(insert diabolical laughter!!!) lolololol

  6. I just heard this story yesterday (though it was on NBC Nightly News recently.) Strange Fruit is such a visceral image, aimed to provoke.

    I’m not hearing that the black kids should get off for assaulting the white kid; I’m hearing that the assaults, drawn firearm, and the veiled threats by the Jula authorities ought to be dealt with as well. Otherwise, it’s the same-o, same-o.

  7. I chose that song title, because I was horrified at the thought anyone would do this(though should I be surprised when not so long ago, “Kramer” went off on a couple people in his audience using just that type of imagery). The song fills me with the same dread (though the chilling nature of the song is what draws me to it-at least the Nina Simone version). It was such a frightening thing to see that we are progressing far more slowly than we want to believe. BTW, I agree, I don’t see anyone arguing the kids should be let go (though I feel like the charges are trumped up for maximum penalty). It’s just frustrating to see that the white students are not being held to the same standard.

  8. Thom: “In the L.A. Riots, it was not the four policemen on trial that paid the price (although the Rodney King case was a tragedy in more ways than one).”

    The Rodney King case is a sad example of the way many people conflate emotion with logic, and mistake ignorance for knowledge.

    People forget that the videotape of the King beating did not show what led up to the beating. While the police probably went too far, the tape made it appear as though they were whaling on some guy whom they pulled over arbitrarily. The police claim King was violently resisting arrest when they pulled him over. King had a history of criminal behavior and that resisting arrest wouldn’t have been out-of-character for him. Moreover, King, an ex-con, admitted he was fleeing the police out of fear of returning to jail.

    Worse still, many people are unaware of the limited options the L.A. police have had in restraining unruly subjects since 1982. That’s the year the city outlawed neck restraints as a means by which police could subdue violent individuals. The move came in reaction to the deaths of some suspects who had been restrained in such a fashion; mind you, a number of these suspects were jacked up on drugs which may have been a factor in their deaths, but that was conveniently ignored by lawmakers looking for a simple answer to a complex issue.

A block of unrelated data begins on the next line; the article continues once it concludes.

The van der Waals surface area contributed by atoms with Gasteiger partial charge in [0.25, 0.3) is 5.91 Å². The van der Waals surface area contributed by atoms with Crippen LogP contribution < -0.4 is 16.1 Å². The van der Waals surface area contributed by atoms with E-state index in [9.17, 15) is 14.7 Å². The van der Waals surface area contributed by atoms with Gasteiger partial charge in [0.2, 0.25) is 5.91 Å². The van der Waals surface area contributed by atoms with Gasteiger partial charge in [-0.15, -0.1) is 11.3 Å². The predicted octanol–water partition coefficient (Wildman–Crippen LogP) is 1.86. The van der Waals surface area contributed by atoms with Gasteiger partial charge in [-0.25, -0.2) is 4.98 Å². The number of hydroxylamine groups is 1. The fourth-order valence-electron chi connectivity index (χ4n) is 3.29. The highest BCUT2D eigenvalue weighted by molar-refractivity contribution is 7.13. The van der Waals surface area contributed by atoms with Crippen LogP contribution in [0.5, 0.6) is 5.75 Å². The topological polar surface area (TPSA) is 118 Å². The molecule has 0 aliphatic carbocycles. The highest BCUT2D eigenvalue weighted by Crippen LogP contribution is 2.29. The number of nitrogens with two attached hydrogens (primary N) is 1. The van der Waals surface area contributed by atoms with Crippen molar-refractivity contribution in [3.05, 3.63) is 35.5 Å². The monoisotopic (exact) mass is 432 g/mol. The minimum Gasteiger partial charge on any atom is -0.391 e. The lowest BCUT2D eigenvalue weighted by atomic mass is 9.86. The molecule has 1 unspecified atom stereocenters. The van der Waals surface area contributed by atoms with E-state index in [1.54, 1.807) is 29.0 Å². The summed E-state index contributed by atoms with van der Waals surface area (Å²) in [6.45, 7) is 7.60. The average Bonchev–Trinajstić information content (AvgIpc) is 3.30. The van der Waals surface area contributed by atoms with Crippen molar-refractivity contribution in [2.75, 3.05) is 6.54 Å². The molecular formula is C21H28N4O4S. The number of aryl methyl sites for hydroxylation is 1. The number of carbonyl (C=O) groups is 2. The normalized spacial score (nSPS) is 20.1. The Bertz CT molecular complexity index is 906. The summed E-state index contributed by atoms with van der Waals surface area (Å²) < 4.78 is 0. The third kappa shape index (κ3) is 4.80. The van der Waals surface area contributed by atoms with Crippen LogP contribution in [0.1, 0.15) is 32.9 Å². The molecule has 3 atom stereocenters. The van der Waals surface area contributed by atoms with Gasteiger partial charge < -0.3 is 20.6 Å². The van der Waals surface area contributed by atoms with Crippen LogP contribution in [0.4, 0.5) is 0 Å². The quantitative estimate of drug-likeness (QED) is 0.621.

Bottom line: the police may have been justified to a point in beating Rodney King, at least for the first 30 to 60 seconds. In fact, there’s reason to believe they were doing what they were trained to do, and that the police chief and the city officials to whom he answered were just as culpable if not moreso than the cops they attempted to throw under a bus. Moreover, King may have provoked the situation with his behavior. He was a drunken ex-con who led police on a high-speed chase, and his behavior endangered othe motorists. He wasn’t an innocent victim, and the police had every reason to chase him down.

    I’m not saying any of this completely excuses what the police did, but it does suggest mitigating circumstances. Unfortunately, most human beings tend to reject reality’s more subtle nuances and allow gut-level emotions dictate their responses to stimuli rather than using their god-given reasoning ability to gather and analyze the relevant facts.

    I’ve no sympathy for the rioters, by the way. Their destruction was wanton and purposeless. And the men who beat Reginald Denny had infinitely less justification than the police who beat Rodney King.

    The act of hanging nooses from a tree in Central Louisiana to scare away blacks was inexcusable in the extreme. There is no gray area there: it was an act of unmitigated racial hatred. Nevertheless, I’ve little sympathy for the African-American thugs who responded by beating a white person. I know many, many, many African Americans who have learned far more productive ways of coping with and fighting racial hatred.

    That said, I will agree, Thom, that the legal system is still tilted against non-whites. This is a problem that needs to be addressed. The problem is complex and the solutions would require a discourse that exceeds the time I have in which to discuss them at the moment. It is a discussion society should be having, though.

  9. I’d like to clarify something from my prior post: when I refer to “black thugs,” I mean thugs who happen to be black. I do not believe there is any correlation between skin color and thuggery. I mentioned their race because it was relevant to the overall conversation, not because I feel race is an accurate predictor of moral character. Because, y’know, I don’t.